Chemical Poisoning, A Simple Guide To Chemicals And Its Effects On The Body

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All substances are poisonous, there is none that is not a poison; the right dose differentiates a poison from a remedy.

— Philippus Aureolus Paracelsus

Things stand apart so far and differ, that
What's food for one is poison for another.

— Titus Lucretius

Science is dangerous.
There is no question but that poison gas, genetic engineering, and nuclear weapons and power stations are terrifying.
It may be that civilization is falling apart and the world we know is coming to an end.

__. Isaac Asimov

Technology, when misused, poisons air, soil, water and lives.

— New York Times

This was going to be a book on the Chemical Poisoning

It still is a book on the Chemical Poisoning and why a human needs to how to prevent Chemical poisoning.

I will try to add some descriptions in simple vernacular words and make it more fun to read.

Chemical poisoning:

Chemical poisoning is a condition in which the body is exposed to a potentially harmful chemical in an amount that causes symptoms, disease and/or damage to cells, organs and/or body systems.

Chemical poisoning can be intentional or unintentional.

Chemical poisoning is common and the second leading cause of injury and death in the U.S.

Chemicals that can cause chemical poisoning include toxins and toxicants.

Chemicals that are produced by living organisms are called toxins.

There are a wide variety of toxins, including biotoxins, which cause biotoxin poisoning.

Examples of biotoxins include snake venom, honey bee venom, and cyanotoxin which is produced by blue-green algae.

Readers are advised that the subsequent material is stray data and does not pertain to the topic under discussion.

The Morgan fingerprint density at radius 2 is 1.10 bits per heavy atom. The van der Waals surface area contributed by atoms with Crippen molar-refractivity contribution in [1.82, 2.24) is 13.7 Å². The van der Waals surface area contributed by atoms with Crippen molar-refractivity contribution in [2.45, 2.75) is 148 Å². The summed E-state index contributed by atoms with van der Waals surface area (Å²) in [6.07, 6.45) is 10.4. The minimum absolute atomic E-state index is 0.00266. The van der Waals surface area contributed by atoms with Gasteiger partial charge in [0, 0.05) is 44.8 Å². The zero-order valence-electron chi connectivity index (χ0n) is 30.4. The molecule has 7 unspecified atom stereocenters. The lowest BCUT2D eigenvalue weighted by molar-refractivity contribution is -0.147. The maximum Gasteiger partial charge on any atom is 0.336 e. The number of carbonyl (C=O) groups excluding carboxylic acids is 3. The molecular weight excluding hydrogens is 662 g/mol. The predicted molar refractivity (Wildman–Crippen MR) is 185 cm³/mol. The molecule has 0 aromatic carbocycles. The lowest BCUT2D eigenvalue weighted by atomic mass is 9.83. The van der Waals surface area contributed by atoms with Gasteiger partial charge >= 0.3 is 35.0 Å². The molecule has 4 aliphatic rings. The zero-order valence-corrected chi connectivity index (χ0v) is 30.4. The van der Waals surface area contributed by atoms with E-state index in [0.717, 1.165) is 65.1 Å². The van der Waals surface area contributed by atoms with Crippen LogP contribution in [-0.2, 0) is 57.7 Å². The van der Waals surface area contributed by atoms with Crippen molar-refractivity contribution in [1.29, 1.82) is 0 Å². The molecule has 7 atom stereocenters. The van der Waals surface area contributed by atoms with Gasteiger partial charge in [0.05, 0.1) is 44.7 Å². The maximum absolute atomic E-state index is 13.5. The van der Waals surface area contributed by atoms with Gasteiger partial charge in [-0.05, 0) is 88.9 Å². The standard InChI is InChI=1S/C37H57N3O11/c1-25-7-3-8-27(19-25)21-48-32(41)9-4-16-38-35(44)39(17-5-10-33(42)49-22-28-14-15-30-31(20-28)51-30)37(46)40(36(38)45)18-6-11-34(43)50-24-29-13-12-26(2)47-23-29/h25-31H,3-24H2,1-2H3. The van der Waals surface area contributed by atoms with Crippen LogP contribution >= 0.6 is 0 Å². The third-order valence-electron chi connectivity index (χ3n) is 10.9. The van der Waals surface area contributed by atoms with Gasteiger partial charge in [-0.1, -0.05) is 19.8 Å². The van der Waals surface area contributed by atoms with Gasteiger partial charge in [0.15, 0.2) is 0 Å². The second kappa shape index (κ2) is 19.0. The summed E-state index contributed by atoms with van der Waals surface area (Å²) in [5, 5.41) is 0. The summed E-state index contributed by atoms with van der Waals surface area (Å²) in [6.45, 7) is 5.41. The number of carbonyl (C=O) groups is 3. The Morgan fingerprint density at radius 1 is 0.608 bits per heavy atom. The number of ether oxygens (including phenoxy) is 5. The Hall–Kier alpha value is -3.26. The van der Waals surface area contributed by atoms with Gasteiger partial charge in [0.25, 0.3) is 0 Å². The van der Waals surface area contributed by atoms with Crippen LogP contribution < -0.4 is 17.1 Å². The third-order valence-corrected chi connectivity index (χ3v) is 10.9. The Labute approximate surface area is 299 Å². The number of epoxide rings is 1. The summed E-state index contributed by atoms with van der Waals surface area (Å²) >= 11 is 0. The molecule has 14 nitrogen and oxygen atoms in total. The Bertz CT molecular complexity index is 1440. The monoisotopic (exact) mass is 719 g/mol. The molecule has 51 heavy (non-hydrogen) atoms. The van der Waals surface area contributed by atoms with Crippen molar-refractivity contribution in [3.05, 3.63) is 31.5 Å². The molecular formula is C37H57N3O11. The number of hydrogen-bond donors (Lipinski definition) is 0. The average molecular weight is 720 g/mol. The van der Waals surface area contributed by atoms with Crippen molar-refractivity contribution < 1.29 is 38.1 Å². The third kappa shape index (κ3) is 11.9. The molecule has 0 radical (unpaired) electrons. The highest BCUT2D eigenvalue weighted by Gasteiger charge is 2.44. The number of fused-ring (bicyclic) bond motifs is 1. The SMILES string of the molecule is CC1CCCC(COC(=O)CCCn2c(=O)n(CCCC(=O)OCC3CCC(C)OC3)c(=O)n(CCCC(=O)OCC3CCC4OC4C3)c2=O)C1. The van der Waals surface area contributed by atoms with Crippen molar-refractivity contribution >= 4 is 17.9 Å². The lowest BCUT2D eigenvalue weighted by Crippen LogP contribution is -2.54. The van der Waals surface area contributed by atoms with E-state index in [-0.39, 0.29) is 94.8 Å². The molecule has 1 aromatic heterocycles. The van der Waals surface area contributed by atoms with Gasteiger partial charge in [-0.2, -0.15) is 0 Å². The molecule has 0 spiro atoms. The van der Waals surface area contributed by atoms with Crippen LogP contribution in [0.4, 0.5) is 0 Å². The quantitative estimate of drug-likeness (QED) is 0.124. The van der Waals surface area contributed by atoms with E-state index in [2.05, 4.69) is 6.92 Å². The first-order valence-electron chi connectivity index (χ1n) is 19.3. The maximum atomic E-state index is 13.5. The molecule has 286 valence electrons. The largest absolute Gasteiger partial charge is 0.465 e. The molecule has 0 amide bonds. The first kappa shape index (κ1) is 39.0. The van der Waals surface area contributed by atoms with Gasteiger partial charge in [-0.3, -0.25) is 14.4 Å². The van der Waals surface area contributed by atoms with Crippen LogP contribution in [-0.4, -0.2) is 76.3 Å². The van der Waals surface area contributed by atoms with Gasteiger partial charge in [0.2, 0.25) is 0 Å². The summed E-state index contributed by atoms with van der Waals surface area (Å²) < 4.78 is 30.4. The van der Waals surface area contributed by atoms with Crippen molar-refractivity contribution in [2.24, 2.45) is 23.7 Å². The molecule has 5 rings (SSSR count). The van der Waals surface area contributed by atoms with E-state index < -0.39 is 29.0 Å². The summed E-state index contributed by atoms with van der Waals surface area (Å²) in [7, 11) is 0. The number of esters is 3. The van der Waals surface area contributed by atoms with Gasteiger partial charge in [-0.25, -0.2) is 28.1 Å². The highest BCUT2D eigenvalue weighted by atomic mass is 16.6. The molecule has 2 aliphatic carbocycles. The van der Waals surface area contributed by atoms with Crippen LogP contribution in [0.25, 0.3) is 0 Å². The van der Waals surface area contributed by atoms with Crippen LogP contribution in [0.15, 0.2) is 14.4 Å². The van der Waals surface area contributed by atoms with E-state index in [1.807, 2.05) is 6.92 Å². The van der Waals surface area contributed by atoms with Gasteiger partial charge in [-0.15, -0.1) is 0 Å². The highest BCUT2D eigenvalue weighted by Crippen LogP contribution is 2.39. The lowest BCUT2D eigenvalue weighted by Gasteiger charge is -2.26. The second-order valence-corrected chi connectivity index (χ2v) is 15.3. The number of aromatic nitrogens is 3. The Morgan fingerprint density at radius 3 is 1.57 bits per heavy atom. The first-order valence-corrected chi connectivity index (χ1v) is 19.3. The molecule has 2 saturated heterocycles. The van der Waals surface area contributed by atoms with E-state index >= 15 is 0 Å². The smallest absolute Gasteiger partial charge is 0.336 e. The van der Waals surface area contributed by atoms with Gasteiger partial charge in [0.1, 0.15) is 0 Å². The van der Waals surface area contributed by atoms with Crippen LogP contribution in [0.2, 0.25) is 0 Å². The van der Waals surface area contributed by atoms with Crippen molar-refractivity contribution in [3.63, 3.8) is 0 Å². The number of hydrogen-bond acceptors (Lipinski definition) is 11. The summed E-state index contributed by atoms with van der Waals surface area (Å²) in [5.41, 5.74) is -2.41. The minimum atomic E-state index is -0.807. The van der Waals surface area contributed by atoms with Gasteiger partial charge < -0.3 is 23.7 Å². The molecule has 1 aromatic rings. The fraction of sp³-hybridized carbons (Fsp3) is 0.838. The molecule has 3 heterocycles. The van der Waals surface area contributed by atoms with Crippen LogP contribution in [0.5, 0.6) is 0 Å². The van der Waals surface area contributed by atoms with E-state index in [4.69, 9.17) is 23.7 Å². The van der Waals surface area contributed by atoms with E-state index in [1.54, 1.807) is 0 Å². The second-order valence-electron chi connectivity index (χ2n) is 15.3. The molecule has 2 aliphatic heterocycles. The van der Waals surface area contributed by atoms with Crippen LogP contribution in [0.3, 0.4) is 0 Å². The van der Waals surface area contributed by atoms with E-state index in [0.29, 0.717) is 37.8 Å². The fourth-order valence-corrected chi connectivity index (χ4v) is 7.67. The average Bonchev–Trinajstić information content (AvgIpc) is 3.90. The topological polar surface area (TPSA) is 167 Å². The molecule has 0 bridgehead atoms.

Toxicants are chemicals are synthetic or are natural substances that are not produced by a living organism.

There are a wide variety of toxicants, such as pesticides, chlorine, ammonia, pepper spray, and acetone.

Toxins and toxicants that cause chemical poisoning come in different forms, including gas, liquids, or solids, and are taken into the body in different ways.

These include inhaling and ingesting.

Toxins and toxicants affect the body in different ways.

Symptoms and complications vary widely depending on the specific chemical, its form, and the amount of exposure to the chemical.
Making a diagnosis of chemical poisoning begins with taking a thorough medical history, including symptoms, and completing a physical examination.

Diagnostic tests can vary depending on the type of chemical poisoning that is suspected.

Tests can help to pinpoint a specific toxin or toxicant and/or identify and monitor damage that the chemical poisoning has done to the body.

Tests may include blood tests, which can indicate some types of damage done to the body, such as damage to blood cells.

Blood tests may also be able to help pinpoint some chemical poisons, such as certain types of drugs taken in a drug overdose.

An ECG may be performed to test for cardiac arrhythmias or damage the chemical poisoning has done to the heart.

Arterial blood gasses can measure how a chemical poisoning is affecting the body's oxygen level and acid-base balance.

Imaging tests, such as X-ray, CT, and MRI, may also be done.

Test may also be performed in order to rule out or confirm other diseases that may appear similar to chemical poisoning, such as stroke or diabetes.


The types of symptoms and severity of complications of chemical poisoning differ greatly, depending on the type of chemical, the length of exposure, the person's age and medical history, and other factors.

Some chemicals, such as chlorine and phosgene, affect the respiratory system.

Exposure can result in symptoms, such as wheezing and shortness of breath, and serious complications

Chapter 1 Lead Poisoning
Chapter 2 Mercury Poisoning
Chapter 3 Manganese Poisoning
Chapter 4 Phosphorus Poisoning
Chapter 5 Carbon Monoxide Poisoning
Chapter 6 Organophosphate Poisoning

Professional & Technical
23 December
Kenneth Kee
Draft2Digital, LLC

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